The clinical manifestations of meningitis in the newborn infant are often nonspecific and indistinguishable from those of sepsis. Meningitis should always be considered when bacteremia is suspected. The cardinal signs of meningitis in older children, such as stiff neck and Kernig and Brudzinski signs, are absent in most infants.

The most frequent signs are temperature instability, respiratory distress, irritability, lethargy, and poor feeding or vomiting. Seizures occur in 40% of newborn infants with meningitis. Other signs include a bulging fontanelle, hyperactivity or hypoactivity, alteration of the level of consciousness, tremor, twitching, apnea, stiff neck or opisthotonos, hemiparesis, and cranial nerve palsy. Some patients present with a severe protracted state of shock. Patients with group B streptococcal infection also may present with hydrocephalus without other signs of infection.

The pathologic findings of meningitis in neonates are similar to those found in older children. A diffuse purulent leptomeningitis is almost always found and is more pronounced at the base of the brain. In the acute phase of the illness, brain edema is frequently present, but cerebral herniation is uncommon. Vasculitis is common with resultant thrombosis and possibly infarct of brain tissue. Brain abscesses can develop in these areas and can involve multiple lobes. Ventriculitis is present in three-fourths of infants, and hydrocephalus develops in approximately one-third. Subdural effusions occur rarely in the neonate. Leukomalacia with porencephaly can develop as a result of tissue anoxia.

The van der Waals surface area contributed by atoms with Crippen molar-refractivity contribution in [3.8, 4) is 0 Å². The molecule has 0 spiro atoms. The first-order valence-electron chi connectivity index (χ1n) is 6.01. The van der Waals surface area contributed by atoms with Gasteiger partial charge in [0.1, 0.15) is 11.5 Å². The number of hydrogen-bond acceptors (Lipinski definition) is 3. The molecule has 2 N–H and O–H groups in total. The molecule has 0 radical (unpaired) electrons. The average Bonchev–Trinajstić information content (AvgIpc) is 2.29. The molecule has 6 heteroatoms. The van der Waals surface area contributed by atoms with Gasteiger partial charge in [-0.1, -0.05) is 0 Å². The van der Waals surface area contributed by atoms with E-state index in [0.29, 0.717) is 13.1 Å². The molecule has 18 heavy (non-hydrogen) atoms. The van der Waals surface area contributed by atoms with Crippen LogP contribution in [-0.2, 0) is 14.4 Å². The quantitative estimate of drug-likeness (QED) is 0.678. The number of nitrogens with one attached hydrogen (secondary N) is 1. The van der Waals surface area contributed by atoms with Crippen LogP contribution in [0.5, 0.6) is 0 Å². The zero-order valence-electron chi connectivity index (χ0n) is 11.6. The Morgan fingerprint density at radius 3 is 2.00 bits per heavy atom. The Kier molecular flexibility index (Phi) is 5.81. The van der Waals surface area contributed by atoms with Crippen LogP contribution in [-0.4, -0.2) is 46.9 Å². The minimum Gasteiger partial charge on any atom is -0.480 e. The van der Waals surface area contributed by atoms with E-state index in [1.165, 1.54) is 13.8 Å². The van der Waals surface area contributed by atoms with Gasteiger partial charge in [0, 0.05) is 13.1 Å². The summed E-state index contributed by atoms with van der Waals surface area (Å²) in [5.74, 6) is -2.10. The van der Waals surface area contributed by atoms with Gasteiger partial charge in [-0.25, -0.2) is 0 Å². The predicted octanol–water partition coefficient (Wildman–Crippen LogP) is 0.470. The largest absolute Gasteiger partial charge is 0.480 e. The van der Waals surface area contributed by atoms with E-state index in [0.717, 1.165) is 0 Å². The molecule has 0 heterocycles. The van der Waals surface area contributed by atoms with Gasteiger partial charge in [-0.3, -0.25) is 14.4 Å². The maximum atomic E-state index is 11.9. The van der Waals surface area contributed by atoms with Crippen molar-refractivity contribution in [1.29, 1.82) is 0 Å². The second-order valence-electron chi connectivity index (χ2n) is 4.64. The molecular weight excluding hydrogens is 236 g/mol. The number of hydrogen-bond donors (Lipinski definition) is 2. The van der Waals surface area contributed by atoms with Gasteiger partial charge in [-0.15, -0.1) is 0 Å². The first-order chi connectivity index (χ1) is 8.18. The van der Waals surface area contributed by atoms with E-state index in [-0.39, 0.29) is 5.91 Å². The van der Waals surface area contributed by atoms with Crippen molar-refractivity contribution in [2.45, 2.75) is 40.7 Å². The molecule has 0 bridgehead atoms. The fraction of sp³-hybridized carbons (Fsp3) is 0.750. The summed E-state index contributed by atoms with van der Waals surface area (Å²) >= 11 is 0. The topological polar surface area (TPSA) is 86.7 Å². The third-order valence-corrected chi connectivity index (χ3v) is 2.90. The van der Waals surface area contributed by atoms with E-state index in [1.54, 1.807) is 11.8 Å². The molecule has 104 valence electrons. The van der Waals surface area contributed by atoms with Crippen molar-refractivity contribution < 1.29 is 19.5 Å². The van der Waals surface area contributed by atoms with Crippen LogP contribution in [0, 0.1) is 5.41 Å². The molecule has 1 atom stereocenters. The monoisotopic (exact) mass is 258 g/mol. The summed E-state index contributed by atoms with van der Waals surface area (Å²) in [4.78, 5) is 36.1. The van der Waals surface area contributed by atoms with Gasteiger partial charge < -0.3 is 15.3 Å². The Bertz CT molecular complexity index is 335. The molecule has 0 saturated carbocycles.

The diagnosis of meningitis is based on examination and culture of the CSF. In most instances, a lumbar puncture should be performed at the time of the sepsis workup. In a recent study, one-third of the very low-birth-weight infants with proven bacterial meningitis had sterile blood cultures, reemphasizing the importance of lumbar puncture in the evaluation of infants with suspected sepsis. However, in a critically ill child, the lumbar puncture can be postponed until the cardiorespiratory condition is stable. Although CSF cultures may be sterile in the infant who has received antibiotics before diagnosis, examination of the CSF for cellular and biochemistry values and for antigen detection is almost always indicative of meningitis.

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Jul 24, 2016 | Posted by in PEDIATRICS | Comments Off on Meningitis